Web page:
With Writers and Producers Talking, Buyers Have Hope

Signs Suggest a Deal Could Be in Place by Early January

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NEW YORK (AdAge.com) -- Media buyers are typically a surly bunch, but some of them are beginning to feel -- of all things -- optimistic. Orders for additional episodes of new programs on ABC and NBC, combined with the start of new talks in the ongoing writers strike have given some the sense that the TV business could be back to semi-normal by mid-January.
ABC has ordered a full season of 'Dirty Sexy Money.'
ABC has ordered a full season of 'Dirty Sexy Money.' Credit: ABC/Scott Garfield

"The networks are still hopeful that the talks will lead to an end of the strike. They are thinking early January or mid-January," said Billie Gold, VP-associate director of programming services at Aegis Group's Carat USA. "Nobody knows, but people seem to be more hopeful than they were."

Nets ordering shows
Fueling this feeling are recent announcements by ABC and NBC that they have ordered new episodes of some of their new programs. ABC has ordered a full season of "Dirty Sexy Money" and has begun advertising "Lost," slated to begin a new season next year, through commercials with Verizon Wireless. NBC said late Monday it would pick up "Life" and "Chuck" for nine episodes each, or the balance of the 2007-08 season.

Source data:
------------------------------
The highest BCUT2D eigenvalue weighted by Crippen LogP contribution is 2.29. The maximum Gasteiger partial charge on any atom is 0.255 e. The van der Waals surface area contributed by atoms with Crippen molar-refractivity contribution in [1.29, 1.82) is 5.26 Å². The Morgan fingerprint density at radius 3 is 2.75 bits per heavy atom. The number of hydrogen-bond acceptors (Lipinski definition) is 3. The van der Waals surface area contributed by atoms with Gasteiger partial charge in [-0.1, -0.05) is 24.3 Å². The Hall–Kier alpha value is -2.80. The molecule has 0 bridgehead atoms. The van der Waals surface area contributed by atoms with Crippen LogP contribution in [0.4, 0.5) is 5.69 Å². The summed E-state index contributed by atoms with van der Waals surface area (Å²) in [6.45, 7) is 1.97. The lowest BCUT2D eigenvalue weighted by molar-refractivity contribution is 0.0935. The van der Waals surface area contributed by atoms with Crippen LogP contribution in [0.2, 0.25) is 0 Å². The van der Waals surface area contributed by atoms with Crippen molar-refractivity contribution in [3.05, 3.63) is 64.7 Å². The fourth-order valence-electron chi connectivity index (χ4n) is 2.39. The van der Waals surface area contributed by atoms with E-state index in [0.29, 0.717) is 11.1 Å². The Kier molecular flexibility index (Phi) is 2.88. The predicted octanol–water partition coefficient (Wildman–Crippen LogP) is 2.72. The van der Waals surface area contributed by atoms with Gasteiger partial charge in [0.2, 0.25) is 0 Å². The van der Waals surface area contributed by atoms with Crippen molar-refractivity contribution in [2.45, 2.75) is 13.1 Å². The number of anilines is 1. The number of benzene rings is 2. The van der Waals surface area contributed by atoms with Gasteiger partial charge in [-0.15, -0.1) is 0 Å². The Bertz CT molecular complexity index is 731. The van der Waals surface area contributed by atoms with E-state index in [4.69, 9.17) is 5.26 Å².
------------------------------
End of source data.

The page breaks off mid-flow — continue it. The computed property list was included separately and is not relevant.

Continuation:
"It does seem like the networks are moving forward," Ms. Gold said.

And with good reason: Media buyers have begun to indicate that some clients could start asking for their ad dollars back as soon as early to mid-January, the next time advertisers have options to redeploy ad money for the second quarter they committed during the upfront market.

Thanks to the continuing erosion of live TV viewing and the increased penetration of DVRs, networks have seen ratings decline. That means they have to run more of their clients' ads to meet ratings guarantees they may have promised earlier, which leads to an extremely tight TV-ad market. Some networks are carrying old make-good promises forward in order to get advertisers the ratings they promised they would deliver. Without fresh episodes of audience favorites, the situation could worsen as TV buyers and sellers move toward the upfront market for the 2008-09 season.

Both sides discussed general topics on Monday, and were slated to move on to issues surrounding payment for appearance of work on emerging media venues Tuesday, according to one media buyer who is keeping up on the talks. The talks hinge on reconciling differences over payments to writers on sales of DVDs and compensation for writers when their work appears in digital media. This buyer said people are still waiting to hear what progress has been made on the digital media issues.

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